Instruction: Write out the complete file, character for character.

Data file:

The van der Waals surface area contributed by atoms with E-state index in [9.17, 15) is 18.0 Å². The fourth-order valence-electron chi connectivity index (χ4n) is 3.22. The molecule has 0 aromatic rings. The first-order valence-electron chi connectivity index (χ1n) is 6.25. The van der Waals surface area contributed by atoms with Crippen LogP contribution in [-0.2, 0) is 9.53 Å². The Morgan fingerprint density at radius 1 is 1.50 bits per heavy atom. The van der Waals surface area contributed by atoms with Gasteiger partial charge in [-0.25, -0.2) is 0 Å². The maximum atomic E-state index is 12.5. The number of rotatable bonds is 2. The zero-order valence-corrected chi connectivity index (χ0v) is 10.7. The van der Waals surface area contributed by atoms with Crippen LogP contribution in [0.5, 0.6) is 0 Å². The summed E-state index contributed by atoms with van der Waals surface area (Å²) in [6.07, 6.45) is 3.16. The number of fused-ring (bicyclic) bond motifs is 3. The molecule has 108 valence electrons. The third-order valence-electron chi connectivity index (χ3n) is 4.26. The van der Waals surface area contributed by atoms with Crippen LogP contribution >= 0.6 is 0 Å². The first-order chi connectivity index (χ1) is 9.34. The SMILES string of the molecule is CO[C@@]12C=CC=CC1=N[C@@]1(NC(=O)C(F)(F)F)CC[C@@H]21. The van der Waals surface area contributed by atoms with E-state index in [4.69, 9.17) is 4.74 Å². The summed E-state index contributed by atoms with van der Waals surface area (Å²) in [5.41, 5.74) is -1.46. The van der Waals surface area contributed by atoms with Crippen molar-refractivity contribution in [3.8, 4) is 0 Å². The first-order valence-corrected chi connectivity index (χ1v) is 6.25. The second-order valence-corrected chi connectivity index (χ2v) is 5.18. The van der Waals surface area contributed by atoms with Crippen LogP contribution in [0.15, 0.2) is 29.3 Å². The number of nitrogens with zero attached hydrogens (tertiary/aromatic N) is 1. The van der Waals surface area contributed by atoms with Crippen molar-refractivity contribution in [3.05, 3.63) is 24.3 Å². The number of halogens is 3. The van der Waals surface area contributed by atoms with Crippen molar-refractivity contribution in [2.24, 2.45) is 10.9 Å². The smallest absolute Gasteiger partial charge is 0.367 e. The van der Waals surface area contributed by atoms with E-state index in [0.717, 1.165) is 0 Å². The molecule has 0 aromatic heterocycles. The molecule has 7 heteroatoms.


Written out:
The van der Waals surface area contributed by atoms with E-state index in [9.17, 15) is 18.0 Å². The fourth-order valence-electron chi connectivity index (χ4n) is 3.22. The molecule has 0 aromatic rings. The first-order valence-electron chi connectivity index (χ1n) is 6.25. The van der Waals surface area contributed by atoms with Crippen LogP contribution in [-0.2, 0) is 9.53 Å². The Morgan fingerprint density at radius 1 is 1.50 bits per heavy atom. The van der Waals surface area contributed by atoms with Gasteiger partial charge in [-0.25, -0.2) is 0 Å². The maximum atomic E-state index is 12.5. The number of rotatable bonds is 2. The zero-order valence-corrected chi connectivity index (χ0v) is 10.7. The van der Waals surface area contributed by atoms with Crippen LogP contribution in [0.5, 0.6) is 0 Å². The summed E-state index contributed by atoms with van der Waals surface area (Å²) in [6.07, 6.45) is 3.16. The number of fused-ring (bicyclic) bond motifs is 3. The molecule has 108 valence electrons. The third-order valence-electron chi connectivity index (χ3n) is 4.26. The van der Waals surface area contributed by atoms with Crippen LogP contribution >= 0.6 is 0 Å². The first-order chi connectivity index (χ1) is 9.34. The SMILES string of the molecule is CO[C@@]12C=CC=CC1=N[C@@]1(NC(=O)C(F)(F)F)CC[C@@H]21. The van der Waals surface area contributed by atoms with E-state index in [4.69, 9.17) is 4.74 Å². The summed E-state index contributed by atoms with van der Waals surface area (Å²) in [5.41, 5.74) is -1.46. The van der Waals surface area contributed by atoms with Crippen molar-refractivity contribution in [3.8, 4) is 0 Å². The first-order valence-corrected chi connectivity index (χ1v) is 6.25. The second-order valence-corrected chi connectivity index (χ2v) is 5.18. The van der Waals surface area contributed by atoms with Crippen LogP contribution in [0.15, 0.2) is 29.3 Å². The number of nitrogens with zero attached hydrogens (tertiary/aromatic N) is 1. The van der Waals surface area contributed by atoms with Crippen molar-refractivity contribution in [3.05, 3.63) is 24.3 Å². The number of halogens is 3. The van der Waals surface area contributed by atoms with Crippen molar-refractivity contribution in [2.24, 2.45) is 10.9 Å². The smallest absolute Gasteiger partial charge is 0.367 e. The van der Waals surface area contributed by atoms with E-state index in [0.717, 1.165) is 0 Å². The molecule has 0 aromatic heterocycles. The molecule has 7 heteroatoms.